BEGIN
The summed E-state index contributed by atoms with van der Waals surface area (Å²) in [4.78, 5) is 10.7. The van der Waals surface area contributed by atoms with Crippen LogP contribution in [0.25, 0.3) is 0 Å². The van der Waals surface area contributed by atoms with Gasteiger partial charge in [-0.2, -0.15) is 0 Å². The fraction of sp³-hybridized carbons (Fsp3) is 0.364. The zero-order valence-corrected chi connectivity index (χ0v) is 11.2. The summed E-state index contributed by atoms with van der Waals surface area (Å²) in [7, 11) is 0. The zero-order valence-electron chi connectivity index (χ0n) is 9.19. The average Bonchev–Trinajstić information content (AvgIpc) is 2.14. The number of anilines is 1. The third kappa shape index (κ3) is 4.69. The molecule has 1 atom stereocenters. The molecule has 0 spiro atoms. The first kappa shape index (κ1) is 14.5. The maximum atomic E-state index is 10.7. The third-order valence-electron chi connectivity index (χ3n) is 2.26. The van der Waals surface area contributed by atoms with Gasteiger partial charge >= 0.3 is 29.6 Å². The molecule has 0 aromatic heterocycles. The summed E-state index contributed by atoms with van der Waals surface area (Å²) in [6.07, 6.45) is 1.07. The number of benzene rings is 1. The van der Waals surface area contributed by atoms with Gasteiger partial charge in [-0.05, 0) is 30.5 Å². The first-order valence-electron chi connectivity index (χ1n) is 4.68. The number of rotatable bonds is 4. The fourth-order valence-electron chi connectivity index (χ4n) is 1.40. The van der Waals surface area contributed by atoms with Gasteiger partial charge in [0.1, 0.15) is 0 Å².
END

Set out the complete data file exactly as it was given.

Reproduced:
The summed E-state index contributed by atoms with van der Waals surface area (Å²) in [4.78, 5) is 10.7. The van der Waals surface area contributed by atoms with Crippen LogP contribution in [0.25, 0.3) is 0 Å². The van der Waals surface area contributed by atoms with Gasteiger partial charge in [-0.2, -0.15) is 0 Å². The fraction of sp³-hybridized carbons (Fsp3) is 0.364. The zero-order valence-corrected chi connectivity index (χ0v) is 11.2. The summed E-state index contributed by atoms with van der Waals surface area (Å²) in [7, 11) is 0. The zero-order valence-electron chi connectivity index (χ0n) is 9.19. The average Bonchev–Trinajstić information content (AvgIpc) is 2.14. The number of anilines is 1. The third kappa shape index (κ3) is 4.69. The molecule has 1 atom stereocenters. The molecule has 0 spiro atoms. The first kappa shape index (κ1) is 14.5. The maximum atomic E-state index is 10.7. The third-order valence-electron chi connectivity index (χ3n) is 2.26. The van der Waals surface area contributed by atoms with Gasteiger partial charge >= 0.3 is 29.6 Å². The molecule has 0 aromatic heterocycles. The summed E-state index contributed by atoms with van der Waals surface area (Å²) in [6.07, 6.45) is 1.07. The number of benzene rings is 1. The van der Waals surface area contributed by atoms with Gasteiger partial charge in [-0.05, 0) is 30.5 Å². The first-order valence-electron chi connectivity index (χ1n) is 4.68. The number of rotatable bonds is 4. The fourth-order valence-electron chi connectivity index (χ4n) is 1.40. The van der Waals surface area contributed by atoms with Gasteiger partial charge in [0.1, 0.15) is 0 Å².